Peaceful Coping /Martin Rosenfeld, JD

Posted on November 28, 2020

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In the November 25, 2020 WSJ, Elizabeth Bernstein provided, in her article about politics and polarization, communication tips from William Doherty. How does one talk to someone whose views differ from their own? This article preceded Thanksgiving, and clearly there was an assumption that Holidays bring people together (at least on Zoom), this leads to discussions, and the latter can lead to noisy disagreements. Mr. Doherty’s tips come from his experience as a family therapist. The suggestions happen to apply equally to parties who need mediation due to their differing views on issues that confront them. The tips encompass the following:

  • Accept responsibility for the disagreement. Both sides have contributed to the “problem” and they need to recognize this reality.
  • You cannot plan to change the other party, you can only change yourself.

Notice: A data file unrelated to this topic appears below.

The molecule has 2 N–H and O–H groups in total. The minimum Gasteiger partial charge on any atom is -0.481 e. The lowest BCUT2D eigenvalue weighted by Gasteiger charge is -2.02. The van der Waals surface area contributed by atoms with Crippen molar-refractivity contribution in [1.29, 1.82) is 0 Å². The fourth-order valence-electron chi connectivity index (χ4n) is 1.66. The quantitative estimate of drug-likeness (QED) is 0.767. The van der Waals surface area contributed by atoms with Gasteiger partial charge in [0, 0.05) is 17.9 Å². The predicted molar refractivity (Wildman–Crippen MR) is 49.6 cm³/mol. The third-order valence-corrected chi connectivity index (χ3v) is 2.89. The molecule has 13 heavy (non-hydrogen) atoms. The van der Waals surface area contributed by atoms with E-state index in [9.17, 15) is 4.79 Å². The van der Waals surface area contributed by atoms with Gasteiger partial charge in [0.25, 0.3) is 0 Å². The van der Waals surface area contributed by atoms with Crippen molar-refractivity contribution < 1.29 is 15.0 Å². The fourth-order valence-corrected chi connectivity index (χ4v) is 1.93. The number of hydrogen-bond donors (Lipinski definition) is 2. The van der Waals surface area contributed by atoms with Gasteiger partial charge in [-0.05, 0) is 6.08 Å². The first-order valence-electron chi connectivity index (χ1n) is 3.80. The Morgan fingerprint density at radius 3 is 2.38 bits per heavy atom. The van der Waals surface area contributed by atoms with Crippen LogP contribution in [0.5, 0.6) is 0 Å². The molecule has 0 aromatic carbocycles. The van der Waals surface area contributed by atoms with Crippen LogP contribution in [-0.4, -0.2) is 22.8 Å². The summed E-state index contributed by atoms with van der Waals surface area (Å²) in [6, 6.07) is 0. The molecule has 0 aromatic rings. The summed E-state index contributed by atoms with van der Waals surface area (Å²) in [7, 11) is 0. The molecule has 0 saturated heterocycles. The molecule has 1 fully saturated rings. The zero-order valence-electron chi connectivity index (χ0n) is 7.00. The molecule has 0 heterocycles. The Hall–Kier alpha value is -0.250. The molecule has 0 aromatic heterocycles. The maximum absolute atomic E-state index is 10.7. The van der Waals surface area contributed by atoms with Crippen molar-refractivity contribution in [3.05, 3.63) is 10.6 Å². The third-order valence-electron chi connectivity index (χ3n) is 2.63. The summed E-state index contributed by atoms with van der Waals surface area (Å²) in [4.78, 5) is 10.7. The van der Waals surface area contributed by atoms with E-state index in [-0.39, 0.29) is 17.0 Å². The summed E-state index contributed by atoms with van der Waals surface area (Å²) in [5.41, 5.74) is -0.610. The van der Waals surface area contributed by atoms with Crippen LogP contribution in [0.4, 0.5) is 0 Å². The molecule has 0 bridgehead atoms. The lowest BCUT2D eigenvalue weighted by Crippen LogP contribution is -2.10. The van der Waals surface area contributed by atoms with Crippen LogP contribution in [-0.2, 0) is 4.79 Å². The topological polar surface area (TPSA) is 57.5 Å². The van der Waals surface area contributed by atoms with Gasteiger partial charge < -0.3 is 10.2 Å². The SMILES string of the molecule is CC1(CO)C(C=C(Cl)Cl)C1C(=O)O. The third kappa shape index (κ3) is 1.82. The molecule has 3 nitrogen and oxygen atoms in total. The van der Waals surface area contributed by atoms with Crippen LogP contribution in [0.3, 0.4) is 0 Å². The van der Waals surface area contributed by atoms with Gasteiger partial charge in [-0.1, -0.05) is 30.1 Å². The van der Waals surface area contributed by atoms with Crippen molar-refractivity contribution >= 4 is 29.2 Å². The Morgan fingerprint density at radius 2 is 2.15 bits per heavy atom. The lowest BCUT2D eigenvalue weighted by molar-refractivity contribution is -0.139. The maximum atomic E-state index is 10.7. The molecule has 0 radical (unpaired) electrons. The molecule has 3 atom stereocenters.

• Talk less and listen more in order to understand the other party.
  • Try the LAPP method : Listen to understand./Acknowledge what you heard./Pivot by “asking” if you can present your own views./If the other party is open to this, Present your own views.
  • Use “I” statements such as “This is how I view it” rather than condemn the other party for how “they” see the matter.
  • Do not use polarizing language that e.g. refers to the other party being “bigoted” “uninformed”, etc.

In many ways the advice above can be boiled down to this: “Treat the other party as you would like to be treated. And, of course, mediate don’t litigate.